After Years of Slammed Doors, Torture Survivors Finally End Impunity Streak

Suleiman Abdullah Salim and Mohamed Ahmed Ben Soud

As an attorney representing victims of torture, one of the most inspiring things I have ever seen is the sheer determination of survivors standing up and publicly confronting those responsible. That’s why I’m so elated that our clients Suleiman Abdullah Salim, Mohamed Ahmed Ben Soud, and Obaidullah have surmounted so many obstacles in their long pursuit of justice.

Last week, almost two years after filing their lawsuit, our clients prevailed over the final attempt to keep their claims out of court. And today, these brave men secured a settlement from James Mitchell and John “Bruce” Jessen, the two psychologists who designed and implemented the CIA torture program that ensnared two of them and killed a relative of the third.

Torture is about trying to break human beings. Torturers inflict suffering with the goal of making prisoners feel such overpowering fear and despair that they cannot resist the torturer’s demands. As documents revealed in this case prove, Mitchell and Jessen specifically designed their torture program for the CIA to inflict “fear and despair” until prisoners became “helpless.”

After torture, survivors are usually left with feelings of trauma and helplessness — just as their torturers intended. Often, torture survivors report feeling worthless and powerless. It takes a lot of courage for anyone who has been so brutally traumatized to stand up to those responsible. But that is what our clients did in seeking accountability in a U.S. court. 

To understand the legal landscape our clients faced with this lawsuit, it’s important to look back at the much longer story of torture accountability. That story, until today, has been one of total impunity.

The Bush administration turned to torture just over 15 years ago. That shameful policy inflicted violence and suffering on hundreds of mostly brown and black Muslim men held in secret prisons around the world. In the years that followed, we and other attorneys have represented a number of survivors seeking accountability. But, every case, without exception, ended the same way: Courts turned survivors away from the courthouse doors. Judges refused even to consider the abuses that government officials and contractors acting in our name inflicted on our fellow human beings.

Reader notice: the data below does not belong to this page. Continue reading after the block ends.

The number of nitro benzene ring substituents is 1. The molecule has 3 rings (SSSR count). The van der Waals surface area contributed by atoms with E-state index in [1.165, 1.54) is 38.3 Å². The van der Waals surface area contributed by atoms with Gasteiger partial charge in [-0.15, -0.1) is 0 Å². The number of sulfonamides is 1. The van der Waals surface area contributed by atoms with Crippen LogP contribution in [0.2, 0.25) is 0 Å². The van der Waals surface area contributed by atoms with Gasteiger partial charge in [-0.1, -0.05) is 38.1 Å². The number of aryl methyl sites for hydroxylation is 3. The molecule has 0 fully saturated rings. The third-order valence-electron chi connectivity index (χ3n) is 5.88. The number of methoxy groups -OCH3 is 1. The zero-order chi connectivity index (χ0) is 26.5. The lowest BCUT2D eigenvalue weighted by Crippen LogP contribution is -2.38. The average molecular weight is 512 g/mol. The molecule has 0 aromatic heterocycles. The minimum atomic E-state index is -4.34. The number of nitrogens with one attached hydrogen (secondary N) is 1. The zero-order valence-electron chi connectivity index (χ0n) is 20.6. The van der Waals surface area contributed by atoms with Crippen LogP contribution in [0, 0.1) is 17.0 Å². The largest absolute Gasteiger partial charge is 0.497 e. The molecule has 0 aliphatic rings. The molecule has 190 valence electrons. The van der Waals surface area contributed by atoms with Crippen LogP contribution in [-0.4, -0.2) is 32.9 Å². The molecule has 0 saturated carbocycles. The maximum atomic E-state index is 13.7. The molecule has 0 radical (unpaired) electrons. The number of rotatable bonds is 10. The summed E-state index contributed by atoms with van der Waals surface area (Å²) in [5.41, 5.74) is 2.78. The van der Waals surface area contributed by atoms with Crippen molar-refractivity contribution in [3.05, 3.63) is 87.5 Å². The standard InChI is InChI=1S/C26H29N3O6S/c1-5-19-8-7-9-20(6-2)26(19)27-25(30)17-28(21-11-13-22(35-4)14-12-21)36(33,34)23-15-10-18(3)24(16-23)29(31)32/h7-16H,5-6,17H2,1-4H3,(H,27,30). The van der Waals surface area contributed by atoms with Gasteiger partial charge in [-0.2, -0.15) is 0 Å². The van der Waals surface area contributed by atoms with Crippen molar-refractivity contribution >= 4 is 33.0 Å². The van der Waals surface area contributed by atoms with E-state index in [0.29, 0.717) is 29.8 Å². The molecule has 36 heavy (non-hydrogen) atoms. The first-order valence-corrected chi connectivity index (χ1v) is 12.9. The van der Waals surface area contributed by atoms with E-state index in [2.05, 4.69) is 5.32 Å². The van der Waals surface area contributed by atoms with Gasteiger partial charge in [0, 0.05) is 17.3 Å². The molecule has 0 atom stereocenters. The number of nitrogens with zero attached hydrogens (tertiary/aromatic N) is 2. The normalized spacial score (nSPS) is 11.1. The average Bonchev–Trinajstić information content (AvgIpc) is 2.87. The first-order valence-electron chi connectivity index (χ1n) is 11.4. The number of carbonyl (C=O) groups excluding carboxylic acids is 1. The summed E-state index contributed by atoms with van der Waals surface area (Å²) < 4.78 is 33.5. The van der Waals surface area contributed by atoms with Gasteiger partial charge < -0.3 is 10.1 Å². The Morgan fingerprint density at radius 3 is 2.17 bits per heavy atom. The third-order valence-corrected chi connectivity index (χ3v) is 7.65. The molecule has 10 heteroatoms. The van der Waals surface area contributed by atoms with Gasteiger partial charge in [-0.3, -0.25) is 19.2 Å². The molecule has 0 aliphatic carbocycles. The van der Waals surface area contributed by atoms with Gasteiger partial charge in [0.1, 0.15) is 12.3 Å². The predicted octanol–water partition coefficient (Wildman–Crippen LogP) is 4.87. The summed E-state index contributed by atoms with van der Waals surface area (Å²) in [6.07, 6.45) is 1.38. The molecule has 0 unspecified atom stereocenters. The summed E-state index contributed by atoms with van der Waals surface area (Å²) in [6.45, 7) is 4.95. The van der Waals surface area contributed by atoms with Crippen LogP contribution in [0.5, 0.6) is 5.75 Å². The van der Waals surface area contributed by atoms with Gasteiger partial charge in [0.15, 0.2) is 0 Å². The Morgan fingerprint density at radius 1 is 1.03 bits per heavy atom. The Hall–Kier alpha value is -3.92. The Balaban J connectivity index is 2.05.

In ruling after ruling, judges decided that the CIA’s torture program was too secret for our courts, that the Constitution did not protect prisoners of the United States from torture, that torturers at Guantánamo were immune from liability, that government officials who justified and ordered the torture of a U.S. citizen were immune from liability, that contractors involved in torture could not be sued — and on and on, a depressing litany of impunity.

Torture is about trying to break human beings.

Against this backdrop of despair, our clients stood up. Last year, Mitchell and Jessen argued that torture was a “political decision” on which courts cannot pass judgment. But our clients prevailed. In January, Mitchell and Jessen tried a different tack, arguing that a 2006 law prevented the court from deciding the case. Again, our clients prevailed. This summer, Mitchell and Jessen argued one final time that they could not be liable for the torture inflicted on our clients because they were “simply doing business.” Once more, our clients prevailed.

As Mohamed recently reminded us, “Keep in mind that when we started this lawsuit, I didn’t expect it to go this far, to get to this excellent level.” But he stood up anyway. He and Suleiman and Obaidullah each flew thousands of miles to tell their stories. They endured depositions and medical exams. And they prevailed over every obstacle.